Men with depression need better approach
Washington D.C. [USA], Oct 30 : According to a recent study, the approach to treating men with depression needs to change if their increased uptake of mental health services is to be successful.The number of Australian men seeking clinical intervention to deal with depression has increased by approximately 10% in the last 10 years, said researcher Zac Seidler, but men still account for three quarters of Australia's suicides. The overall number of suicides has largely remained static in that time.
In the University of Sydney findings, Seidler said that the mental health clinicians need to change the way they deliver treatment if it's to have an effective impact on the male suicide epidemic.
"A lot more of men now seek help but many aren't engaging with their treatment and therefore don't stay as long as they should," he noted, adding, "With available data suggesting many men who commit suicide seek professional help beforehand, this is a critical period in many people's lives, and one we ought to be getting right."
Based on in-depth interviews with 20 Australian men suffering mild to moderate depression, Seidler's research explored treatment regimens and found them wanting. Most clinicians mistakenly assumed clients understood the treatment process. Few gave their clients goals to work towards or outlined skills they could gain to deal with their depression.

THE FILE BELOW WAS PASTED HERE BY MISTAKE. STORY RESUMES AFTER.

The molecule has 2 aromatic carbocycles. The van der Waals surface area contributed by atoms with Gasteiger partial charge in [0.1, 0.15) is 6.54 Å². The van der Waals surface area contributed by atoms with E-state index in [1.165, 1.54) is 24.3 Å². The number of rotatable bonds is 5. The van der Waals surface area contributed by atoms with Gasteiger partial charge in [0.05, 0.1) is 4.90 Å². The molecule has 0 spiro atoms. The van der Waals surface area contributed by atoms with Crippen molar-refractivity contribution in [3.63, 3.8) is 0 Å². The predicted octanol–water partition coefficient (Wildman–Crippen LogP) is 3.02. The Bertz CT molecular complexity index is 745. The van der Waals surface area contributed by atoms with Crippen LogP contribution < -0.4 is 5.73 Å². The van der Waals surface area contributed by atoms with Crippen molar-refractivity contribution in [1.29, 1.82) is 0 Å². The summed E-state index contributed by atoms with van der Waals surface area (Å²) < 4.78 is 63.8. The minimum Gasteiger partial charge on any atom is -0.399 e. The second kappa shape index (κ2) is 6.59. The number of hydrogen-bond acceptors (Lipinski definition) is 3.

The research showed that most mental health strategies have a heavier emphasis on unstructured talk therapy. While offering some short-term benefits, many men participating in his research found a lack of structure and progress to be a waste of time and money. In some cases, they found a 'talkfest' had a detrimental effect, making them angrier.
Seidler and colleagues are currently creating a men's mental health treatment training program for clinicians (Man Island) to help address some of the practical concerns raised by this research and to help ensure men get the treatment they want and need.
The study is published in Australian Psychologist.